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I'm just sayin
Colorado is a deficiency state, and if your bank takes a look and sees you went and got another home do you think they are going to be more or less likely to go for that deficiency judgement?
One last thing... if you know you cannot afford both homes, what are you showing the new lender that makes them think you can afford both (since your current mortgage is taken into consideration)?
Keep in mind US inflation is very likely to rise in the next couple years due to the deficit issues and extreme dollar weakness. This alone will likely bring your home back above water relatively soon.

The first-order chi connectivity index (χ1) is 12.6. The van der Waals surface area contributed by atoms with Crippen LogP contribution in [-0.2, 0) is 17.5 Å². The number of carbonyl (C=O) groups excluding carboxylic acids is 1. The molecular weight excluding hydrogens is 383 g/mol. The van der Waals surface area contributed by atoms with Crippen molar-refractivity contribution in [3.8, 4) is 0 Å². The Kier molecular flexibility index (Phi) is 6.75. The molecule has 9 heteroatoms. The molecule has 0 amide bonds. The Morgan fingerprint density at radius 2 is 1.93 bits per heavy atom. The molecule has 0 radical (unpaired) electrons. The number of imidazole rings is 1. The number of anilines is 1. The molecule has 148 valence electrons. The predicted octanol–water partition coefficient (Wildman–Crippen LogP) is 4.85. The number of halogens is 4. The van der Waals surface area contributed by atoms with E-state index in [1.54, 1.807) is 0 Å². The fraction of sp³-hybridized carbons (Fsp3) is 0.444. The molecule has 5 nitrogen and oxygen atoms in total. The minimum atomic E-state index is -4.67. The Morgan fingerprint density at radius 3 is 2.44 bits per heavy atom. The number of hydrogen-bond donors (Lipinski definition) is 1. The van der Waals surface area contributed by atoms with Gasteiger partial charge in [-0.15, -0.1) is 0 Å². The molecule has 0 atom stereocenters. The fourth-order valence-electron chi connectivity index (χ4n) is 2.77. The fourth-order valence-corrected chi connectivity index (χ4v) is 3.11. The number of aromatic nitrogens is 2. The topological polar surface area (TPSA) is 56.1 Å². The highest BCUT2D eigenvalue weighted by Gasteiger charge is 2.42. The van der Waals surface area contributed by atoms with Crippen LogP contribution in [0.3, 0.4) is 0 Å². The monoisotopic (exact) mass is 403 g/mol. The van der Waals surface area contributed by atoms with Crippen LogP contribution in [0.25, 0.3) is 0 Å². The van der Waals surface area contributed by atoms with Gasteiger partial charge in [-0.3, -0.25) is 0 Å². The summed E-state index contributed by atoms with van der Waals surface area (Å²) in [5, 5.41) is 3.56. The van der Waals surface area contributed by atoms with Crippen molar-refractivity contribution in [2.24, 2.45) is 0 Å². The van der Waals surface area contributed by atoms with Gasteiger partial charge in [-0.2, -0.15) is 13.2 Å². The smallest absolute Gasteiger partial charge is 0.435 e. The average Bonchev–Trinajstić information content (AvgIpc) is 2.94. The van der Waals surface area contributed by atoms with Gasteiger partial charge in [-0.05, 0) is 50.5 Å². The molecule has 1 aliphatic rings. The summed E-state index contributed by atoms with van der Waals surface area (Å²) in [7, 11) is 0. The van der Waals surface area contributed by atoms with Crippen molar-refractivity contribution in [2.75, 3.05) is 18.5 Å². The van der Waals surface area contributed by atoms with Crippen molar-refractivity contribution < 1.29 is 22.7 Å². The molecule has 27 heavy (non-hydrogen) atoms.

I'd recommend being patient. Make good on your mortgage. Rather suggest taking a smaller share of the home with your friend (your friend would carry more) and that way maybe you can at least have a stake. Then make a deal to even up with your friend once you sell your home and recover costs. This is likely to be possible in two to three years, if you can afford the mean time and if you keep your nerve.
Eli Givoni, Director
Short Sale Department, LLC
Serving all 50 states
MARS Disclosure for General Commercial Communications
Short Sale Department, LLC is not associated with the government, and our service is not approved by the government or your lender. Even if you accept this offer and use our service, your lender may not agree to change your loan. If you stop paying your mortgage, you could lose your home and damage your credit.
ABR, SFR, CDPE, LHP
Foreclosure is not a good option.